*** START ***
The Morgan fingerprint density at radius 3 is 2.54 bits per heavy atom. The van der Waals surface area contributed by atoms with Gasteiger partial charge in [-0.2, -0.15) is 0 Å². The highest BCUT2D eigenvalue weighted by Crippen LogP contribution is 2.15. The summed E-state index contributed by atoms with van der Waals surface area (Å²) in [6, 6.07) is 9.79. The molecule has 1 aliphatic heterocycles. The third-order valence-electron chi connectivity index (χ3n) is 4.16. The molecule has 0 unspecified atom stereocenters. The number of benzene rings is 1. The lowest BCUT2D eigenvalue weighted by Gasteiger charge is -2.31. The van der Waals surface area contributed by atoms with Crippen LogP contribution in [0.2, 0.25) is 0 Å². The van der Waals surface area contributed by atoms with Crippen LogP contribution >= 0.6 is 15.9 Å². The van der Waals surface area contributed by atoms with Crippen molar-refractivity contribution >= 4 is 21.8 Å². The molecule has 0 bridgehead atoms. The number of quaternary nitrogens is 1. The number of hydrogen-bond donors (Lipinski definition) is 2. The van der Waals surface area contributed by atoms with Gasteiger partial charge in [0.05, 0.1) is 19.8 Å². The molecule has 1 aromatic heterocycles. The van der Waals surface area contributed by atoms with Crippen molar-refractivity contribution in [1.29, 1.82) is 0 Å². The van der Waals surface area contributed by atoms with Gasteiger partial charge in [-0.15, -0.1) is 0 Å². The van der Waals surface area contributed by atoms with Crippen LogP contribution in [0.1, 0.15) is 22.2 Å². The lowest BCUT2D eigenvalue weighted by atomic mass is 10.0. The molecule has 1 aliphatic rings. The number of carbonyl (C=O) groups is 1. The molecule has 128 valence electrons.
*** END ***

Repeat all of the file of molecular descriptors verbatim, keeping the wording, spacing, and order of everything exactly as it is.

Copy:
The Morgan fingerprint density at radius 3 is 2.54 bits per heavy atom. The van der Waals surface area contributed by atoms with Gasteiger partial charge in [-0.2, -0.15) is 0 Å². The highest BCUT2D eigenvalue weighted by Crippen LogP contribution is 2.15. The summed E-state index contributed by atoms with van der Waals surface area (Å²) in [6, 6.07) is 9.79. The molecule has 1 aliphatic heterocycles. The third-order valence-electron chi connectivity index (χ3n) is 4.16. The molecule has 0 unspecified atom stereocenters. The number of benzene rings is 1. The lowest BCUT2D eigenvalue weighted by Gasteiger charge is -2.31. The van der Waals surface area contributed by atoms with Crippen LogP contribution in [0.2, 0.25) is 0 Å². The van der Waals surface area contributed by atoms with Crippen LogP contribution >= 0.6 is 15.9 Å². The van der Waals surface area contributed by atoms with Crippen molar-refractivity contribution >= 4 is 21.8 Å². The molecule has 0 bridgehead atoms. The number of quaternary nitrogens is 1. The number of hydrogen-bond donors (Lipinski definition) is 2. The van der Waals surface area contributed by atoms with Gasteiger partial charge in [0.05, 0.1) is 19.8 Å². The molecule has 1 aromatic heterocycles. The van der Waals surface area contributed by atoms with Crippen molar-refractivity contribution in [1.29, 1.82) is 0 Å². The van der Waals surface area contributed by atoms with Gasteiger partial charge in [-0.15, -0.1) is 0 Å². The van der Waals surface area contributed by atoms with Crippen LogP contribution in [0.1, 0.15) is 22.2 Å². The lowest BCUT2D eigenvalue weighted by atomic mass is 10.0. The molecule has 1 aliphatic rings. The number of carbonyl (C=O) groups is 1. The molecule has 128 valence electrons.